Apologize for the inconvenience…


#10

In the mean time, the developer of dnscrypt has added a comment here, changed the title of the issue and closed it. The title of the issue is now: When local DNSSEC validation is enabled, dnsmasq 2.77 sends multiple queries on the same TCP connection which is incompatible with DNSCrypt, e.g. this may be a problem.
The developer of dnsmasq has:

  • confirmed dnsmasq 2.77 exists, is out there, but <quote> the point is moot, since there are no changes in the relevant areas since 2.76 </quote>.
  • stated, as a response to the title change: <quote> Well, that statement may well be true, the first part, about dnsmasq, is, the second part. about dnscrypt, I’d expect to be true also, given it’s source </quote>.
  • a solution may be comming: <quote> I’m happy to look at making dnsmasq more flexible in this regard </quote>

I’ve been busy to:

  • installed a fresh copy of Raspbian Jessie Lite - version February 2017
  • upgraded dnsmasq to 2.76-5 (stretch method).
  • installed dnscrypt 1.9.4, I used the systemd / socket setup (I definitely want more than 2 resolvers)
  • I than simply copied the dnsmasq configuration files, the result of a full pihole configuration (yes I have a backup), into /etc/dnsmasq.d (I didn’t install pihole, the result however is the same, apart from the fact you don’t have a fancy web interface).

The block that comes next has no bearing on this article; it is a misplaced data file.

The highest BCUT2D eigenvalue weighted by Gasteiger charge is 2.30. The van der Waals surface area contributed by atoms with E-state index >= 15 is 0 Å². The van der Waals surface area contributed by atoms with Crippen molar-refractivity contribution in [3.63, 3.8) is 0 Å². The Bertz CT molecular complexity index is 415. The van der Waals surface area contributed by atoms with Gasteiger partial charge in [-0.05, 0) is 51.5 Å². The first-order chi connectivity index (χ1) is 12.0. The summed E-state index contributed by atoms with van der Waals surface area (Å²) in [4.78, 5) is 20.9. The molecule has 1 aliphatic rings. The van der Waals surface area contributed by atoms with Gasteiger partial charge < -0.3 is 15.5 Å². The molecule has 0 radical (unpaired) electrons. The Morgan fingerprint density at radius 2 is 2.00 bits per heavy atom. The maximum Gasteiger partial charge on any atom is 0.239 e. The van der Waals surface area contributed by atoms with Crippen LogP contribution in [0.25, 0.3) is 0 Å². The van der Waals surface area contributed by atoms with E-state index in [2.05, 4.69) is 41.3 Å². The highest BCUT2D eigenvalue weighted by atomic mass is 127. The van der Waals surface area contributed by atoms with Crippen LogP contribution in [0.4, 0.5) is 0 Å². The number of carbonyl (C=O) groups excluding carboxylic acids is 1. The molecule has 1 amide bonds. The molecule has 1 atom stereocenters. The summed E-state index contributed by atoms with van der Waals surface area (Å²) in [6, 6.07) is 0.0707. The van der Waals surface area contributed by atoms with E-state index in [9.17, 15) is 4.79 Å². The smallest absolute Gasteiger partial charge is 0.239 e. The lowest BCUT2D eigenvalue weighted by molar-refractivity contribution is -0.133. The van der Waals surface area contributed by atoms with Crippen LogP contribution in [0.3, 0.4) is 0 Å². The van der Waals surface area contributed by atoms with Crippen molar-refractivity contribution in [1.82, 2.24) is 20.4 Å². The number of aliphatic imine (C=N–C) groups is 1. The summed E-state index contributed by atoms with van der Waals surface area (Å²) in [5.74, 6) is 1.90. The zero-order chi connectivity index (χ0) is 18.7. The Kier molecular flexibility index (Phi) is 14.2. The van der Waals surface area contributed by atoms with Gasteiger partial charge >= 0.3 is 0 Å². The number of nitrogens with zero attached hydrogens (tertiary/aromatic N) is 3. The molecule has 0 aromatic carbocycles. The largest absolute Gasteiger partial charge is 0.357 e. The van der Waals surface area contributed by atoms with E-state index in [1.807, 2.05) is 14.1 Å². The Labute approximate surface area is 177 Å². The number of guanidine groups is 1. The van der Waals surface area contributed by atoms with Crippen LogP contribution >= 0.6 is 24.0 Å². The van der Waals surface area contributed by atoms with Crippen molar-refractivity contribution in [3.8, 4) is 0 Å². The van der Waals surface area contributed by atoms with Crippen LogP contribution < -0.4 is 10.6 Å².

• I changed the resolver of one of my workstations (running this setup on a different pi) to use the new setup as the resolver. although initially, it looked great (the log is identical to what a full pihole installation would generate), after a while, everything responded the same way as the full pihole install did.

I’m starting to wonder:

  • Is my provider (telenet.be) messing with the requests to dnscrypt servers (it’s encrypted - port 443, but the destination IP address is visible)?
  • There aren’t any dnscrypt servers in my country, so I use the geographically closest possible. Is the response time to slow?
    dig @127.10.10.1 -p 5551 +dnssec www.raspberrypi.org (which is dnscrypt.org-fr) results in:
    ;; Query time: 65 msec.
    All other dnscrypt resolvers have a similar response time, from 57 msec to 67 msec

to be continued…

<edit>this problem has a solution, you can find the solution here.</edit>


#11

Sorry for the lame question in advance.
When using dnscrypt does it disable the web interface?


#12

No, it shouldn’t. They’re two separate things.


#13

Dnsmasq 2.77-2 migrated to Debian testing… would this work?

https://tracker.debian.org/news/848684